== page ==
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Why India Played Pak In 2019 World Cup

By VINOD RAI
April 29, 2022 09:54 IST
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I tried to reason in my mind that wouldn't beating Pakistan again and again -- in the league matches and in the knockouts if they made it -- be a better tribute to our martyred soldiers?
A revealing excerpt from Vinod Rai's Not Just A Nightwatchman: My Innings In The BCCI.

IMAGE: Indian players celebrate after winning the game against Pakistan during the ICC Cricket World Cup at Emirates Old Trafford.
Vinod Rai was head of the Committee of Administrators (CoA) appointed by the Supreme Court in January 2017 to supervise the Board of Control for Cricket in India. Photograph: Andrew Boyers/Reuters
 

Early on in my innings, I had to deal with the controversy surrounding the participation of the team in the ICC Champions Trophy 2017. Little did I realise then that there would be many more such controversies that would keep my colleague and me on our toes.

Of these, the issue that led to rising tempers and sharp reactions from certain quarters was our response to the Pulwama attack, and the contentious question: Should India boycott Pakistan in the 2019 World Cup?

As luck would have it, the draw for the World Cup matches was announced on 20 February, and as per that draw, India was scheduled to play Pakistan on 16 June.

As soon as the draw was announced, the BCCI became the favourite whipping boy. Every channel was decrying the BCCI, screaming that it was putting its revenue interests before the nation. The BCCI was being termed unpatriotic and 'unfeeling' towards the Pulwama martyrs. This was despite the fact that at the height of the tensions during the Kargil War, in 1999, that year's World Cup had seen the traditional rivals clash and India emerge a winner.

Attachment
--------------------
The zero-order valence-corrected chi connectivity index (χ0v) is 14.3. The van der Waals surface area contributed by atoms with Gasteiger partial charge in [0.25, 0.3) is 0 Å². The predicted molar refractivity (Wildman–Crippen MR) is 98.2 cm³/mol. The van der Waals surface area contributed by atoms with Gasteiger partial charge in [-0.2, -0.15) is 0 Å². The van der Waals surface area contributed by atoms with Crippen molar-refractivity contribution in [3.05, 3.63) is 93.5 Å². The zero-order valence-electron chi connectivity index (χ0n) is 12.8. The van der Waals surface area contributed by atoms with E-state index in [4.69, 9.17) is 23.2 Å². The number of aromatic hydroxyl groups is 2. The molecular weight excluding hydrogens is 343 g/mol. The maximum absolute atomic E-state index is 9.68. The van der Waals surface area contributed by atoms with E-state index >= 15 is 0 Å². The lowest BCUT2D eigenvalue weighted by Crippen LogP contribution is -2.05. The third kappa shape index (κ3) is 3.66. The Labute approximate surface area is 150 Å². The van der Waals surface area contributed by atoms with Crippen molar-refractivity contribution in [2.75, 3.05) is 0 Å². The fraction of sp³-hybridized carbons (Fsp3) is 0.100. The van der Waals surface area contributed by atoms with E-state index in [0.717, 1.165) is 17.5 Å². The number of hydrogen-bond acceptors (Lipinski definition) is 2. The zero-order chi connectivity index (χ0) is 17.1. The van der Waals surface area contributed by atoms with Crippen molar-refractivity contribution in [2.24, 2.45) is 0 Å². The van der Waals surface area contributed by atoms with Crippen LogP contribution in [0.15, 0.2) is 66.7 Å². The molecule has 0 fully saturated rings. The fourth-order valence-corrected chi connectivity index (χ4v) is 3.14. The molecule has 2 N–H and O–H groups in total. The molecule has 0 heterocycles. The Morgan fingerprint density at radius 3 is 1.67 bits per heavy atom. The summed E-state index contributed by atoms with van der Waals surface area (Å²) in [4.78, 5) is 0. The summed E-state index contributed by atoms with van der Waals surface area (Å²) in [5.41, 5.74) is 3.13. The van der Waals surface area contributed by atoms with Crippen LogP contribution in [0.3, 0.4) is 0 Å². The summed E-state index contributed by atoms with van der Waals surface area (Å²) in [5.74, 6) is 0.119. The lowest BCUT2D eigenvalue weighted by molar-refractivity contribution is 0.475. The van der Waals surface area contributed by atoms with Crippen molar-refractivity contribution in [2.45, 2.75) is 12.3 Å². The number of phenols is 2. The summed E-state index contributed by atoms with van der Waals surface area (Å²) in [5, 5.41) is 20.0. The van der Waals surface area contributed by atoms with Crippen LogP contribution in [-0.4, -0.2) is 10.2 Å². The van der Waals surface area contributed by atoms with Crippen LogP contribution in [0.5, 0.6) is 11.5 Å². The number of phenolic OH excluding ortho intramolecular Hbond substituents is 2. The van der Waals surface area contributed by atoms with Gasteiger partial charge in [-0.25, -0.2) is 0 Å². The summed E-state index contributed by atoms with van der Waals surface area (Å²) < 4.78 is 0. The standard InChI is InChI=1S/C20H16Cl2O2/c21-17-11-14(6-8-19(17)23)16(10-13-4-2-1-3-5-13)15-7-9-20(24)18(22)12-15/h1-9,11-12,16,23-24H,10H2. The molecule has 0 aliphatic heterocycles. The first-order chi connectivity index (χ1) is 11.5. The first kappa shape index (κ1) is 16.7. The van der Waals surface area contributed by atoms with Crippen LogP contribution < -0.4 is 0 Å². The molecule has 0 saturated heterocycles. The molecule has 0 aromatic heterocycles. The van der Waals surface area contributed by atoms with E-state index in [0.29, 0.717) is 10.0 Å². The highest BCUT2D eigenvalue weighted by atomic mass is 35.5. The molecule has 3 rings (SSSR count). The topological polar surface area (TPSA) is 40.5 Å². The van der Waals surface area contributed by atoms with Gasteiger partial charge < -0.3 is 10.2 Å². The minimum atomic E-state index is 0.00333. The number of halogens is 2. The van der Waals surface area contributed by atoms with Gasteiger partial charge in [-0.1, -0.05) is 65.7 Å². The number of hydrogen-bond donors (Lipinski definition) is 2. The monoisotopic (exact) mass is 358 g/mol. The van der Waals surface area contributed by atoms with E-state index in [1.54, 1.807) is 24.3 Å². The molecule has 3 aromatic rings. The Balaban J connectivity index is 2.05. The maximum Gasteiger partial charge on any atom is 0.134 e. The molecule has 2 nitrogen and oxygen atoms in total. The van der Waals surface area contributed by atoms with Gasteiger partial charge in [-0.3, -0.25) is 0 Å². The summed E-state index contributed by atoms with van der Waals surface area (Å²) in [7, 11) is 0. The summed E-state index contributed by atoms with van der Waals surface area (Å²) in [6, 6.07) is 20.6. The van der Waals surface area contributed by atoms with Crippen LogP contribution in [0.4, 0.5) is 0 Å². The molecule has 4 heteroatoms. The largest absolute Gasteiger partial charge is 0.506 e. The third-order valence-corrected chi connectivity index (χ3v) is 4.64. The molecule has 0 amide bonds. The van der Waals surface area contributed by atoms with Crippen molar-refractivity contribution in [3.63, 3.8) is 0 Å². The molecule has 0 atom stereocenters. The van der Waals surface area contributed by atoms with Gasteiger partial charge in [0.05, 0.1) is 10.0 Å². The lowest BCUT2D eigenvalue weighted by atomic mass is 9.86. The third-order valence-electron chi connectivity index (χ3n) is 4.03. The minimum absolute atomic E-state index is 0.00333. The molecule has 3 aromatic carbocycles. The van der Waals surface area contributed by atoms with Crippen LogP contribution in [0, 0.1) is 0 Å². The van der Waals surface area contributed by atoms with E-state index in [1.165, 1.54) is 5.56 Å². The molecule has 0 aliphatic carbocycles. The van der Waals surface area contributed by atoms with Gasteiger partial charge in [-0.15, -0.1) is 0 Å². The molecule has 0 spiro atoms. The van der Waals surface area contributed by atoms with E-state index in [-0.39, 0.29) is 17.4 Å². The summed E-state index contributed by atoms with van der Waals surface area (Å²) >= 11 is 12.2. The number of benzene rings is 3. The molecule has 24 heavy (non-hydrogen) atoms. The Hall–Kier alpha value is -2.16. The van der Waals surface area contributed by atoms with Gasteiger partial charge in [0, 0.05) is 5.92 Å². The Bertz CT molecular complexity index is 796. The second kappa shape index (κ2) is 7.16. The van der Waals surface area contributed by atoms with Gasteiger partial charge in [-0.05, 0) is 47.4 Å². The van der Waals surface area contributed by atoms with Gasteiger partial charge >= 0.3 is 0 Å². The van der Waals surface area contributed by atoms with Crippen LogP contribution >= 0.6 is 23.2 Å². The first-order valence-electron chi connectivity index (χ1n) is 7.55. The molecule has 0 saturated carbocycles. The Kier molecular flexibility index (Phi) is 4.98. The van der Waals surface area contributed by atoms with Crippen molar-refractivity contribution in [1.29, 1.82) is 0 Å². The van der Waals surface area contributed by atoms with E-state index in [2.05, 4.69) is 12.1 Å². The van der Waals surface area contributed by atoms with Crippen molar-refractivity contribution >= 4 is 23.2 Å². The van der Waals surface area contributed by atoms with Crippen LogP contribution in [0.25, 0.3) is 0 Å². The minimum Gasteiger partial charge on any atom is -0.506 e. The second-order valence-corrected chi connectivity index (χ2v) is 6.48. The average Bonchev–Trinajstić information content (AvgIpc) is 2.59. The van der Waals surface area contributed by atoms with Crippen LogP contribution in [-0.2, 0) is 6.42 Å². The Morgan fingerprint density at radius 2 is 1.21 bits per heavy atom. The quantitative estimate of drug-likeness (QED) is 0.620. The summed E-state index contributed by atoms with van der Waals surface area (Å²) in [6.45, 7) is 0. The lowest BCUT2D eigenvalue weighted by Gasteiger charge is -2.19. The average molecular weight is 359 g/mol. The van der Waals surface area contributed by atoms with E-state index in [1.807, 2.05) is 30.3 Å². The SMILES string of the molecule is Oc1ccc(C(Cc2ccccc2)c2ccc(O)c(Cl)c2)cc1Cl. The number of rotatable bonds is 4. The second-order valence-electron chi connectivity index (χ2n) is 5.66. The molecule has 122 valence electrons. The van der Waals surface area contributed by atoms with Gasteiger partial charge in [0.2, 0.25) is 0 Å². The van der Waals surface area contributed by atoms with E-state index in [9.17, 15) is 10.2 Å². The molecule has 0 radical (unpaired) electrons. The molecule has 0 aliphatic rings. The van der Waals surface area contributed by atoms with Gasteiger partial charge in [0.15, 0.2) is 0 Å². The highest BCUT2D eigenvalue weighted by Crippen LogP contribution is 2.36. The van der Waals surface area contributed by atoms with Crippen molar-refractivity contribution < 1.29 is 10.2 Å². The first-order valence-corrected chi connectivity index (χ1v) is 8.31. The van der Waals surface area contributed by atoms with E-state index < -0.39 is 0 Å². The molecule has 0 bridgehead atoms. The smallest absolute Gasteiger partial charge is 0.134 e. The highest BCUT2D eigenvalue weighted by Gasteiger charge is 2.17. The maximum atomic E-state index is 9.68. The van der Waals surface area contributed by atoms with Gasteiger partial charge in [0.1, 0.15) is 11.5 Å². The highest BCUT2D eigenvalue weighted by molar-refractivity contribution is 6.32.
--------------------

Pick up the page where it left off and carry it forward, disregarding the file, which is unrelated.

IMAGE: Indian fans were out in large numbers to support the Indian team during the game. Photograph: Andrew Boyers/Reuters

Soon, the country began witnessing widespread protests in any manner that an individual or institution could register protest. Understandably, people had worked themselves into a frenzy and BCCI bashing was rampant. The Cricket Centre, a part of the Wankhede Stadium, housing the BCCI office, had to pull down all the photos of Pakistani players in the photo gallery.

The Cricket Club of India, housed in the Brabourne stadium, took particular care to remove the photo of former Pakistan captain and present prime minister, Imran Khan. For days, there was a collection of media crew wanting to go into the office and satisfy themselves and their viewing public, that we did not have any photo or memorabilia which could even remotely be associated with Pakistan.

State associations had also followed suit. The stadium in Mohali, Punjab, a state on the western border of India and sharing a border with Pakistan, pulled down all photos of matches with Pakistan. These gestures were the result of mass outrage and anger across the country.

By 22 February, this outrage had reached my doorstep. Very early that morning, I opened my front door to leave for a game of tennis. Imagine my shock when I saw a TV reporter with a mike and camera ready on the landing. He was pleading that I must give him a byte on the 'raging controversy' (as he referred to it) or else his editor would not let him enter the office!